How Retirement Could Hurt Your Credit Score

Just as you need to take care of your physical health, you need to monitor your credit fitness.

A senior couple looking at financial documents.
(Image credit: Getty Images)

Retirement may represent a fresh episode of your life, but a surprising twist might be a drop in your credit score. Even if borrowing isn’t on your agenda, your credit score could affect other aspects of your life, ranging from how much you pay for auto insurance to whether you’ll be admitted to an assisted-living facility.

Average credit scores tend to increase as consumers get older, peaking in their seventies. To understand why your own credit score might drop after you retire, it’s important to know how credit scores are computed. While your history of paying on time is the largest element of your score, other factors include the amount you owe on your credit cards as a proportion of your card limits (known as your credit-utilization ratio) and the length of your credit history, says Ted Rossman, senior industry analyst at In addition, if you don’t use a credit card, the issuer may close it because of inactivity. “Retirees’ credit scores often go down because they’re not using credit as actively as when they were younger,” he says.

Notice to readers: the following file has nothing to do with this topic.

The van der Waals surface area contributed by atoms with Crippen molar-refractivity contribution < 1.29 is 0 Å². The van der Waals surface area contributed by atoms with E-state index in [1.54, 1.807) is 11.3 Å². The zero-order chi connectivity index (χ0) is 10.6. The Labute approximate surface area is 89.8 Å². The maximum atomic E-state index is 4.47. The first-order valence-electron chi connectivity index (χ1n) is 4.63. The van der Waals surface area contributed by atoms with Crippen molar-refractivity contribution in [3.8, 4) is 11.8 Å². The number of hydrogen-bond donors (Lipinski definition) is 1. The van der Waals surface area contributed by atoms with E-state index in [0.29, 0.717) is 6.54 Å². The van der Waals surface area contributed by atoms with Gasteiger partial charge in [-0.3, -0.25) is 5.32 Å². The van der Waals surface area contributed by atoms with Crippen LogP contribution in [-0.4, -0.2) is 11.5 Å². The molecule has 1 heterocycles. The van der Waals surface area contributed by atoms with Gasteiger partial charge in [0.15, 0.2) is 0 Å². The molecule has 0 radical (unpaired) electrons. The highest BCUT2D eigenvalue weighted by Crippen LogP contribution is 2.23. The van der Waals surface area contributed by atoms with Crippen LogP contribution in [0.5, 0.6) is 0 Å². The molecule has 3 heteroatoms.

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FICO Score By Age
AgeAverage Score

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Ashlyn Brooks
Kiplinger Contributor

Ashlyn Brooks is a financial writer and former civil engineer. She's on a mission to show others how to save and spend smarter through purposeful money habits. Her work has been featured on Investopedia, Bankrate and Yahoo Finance.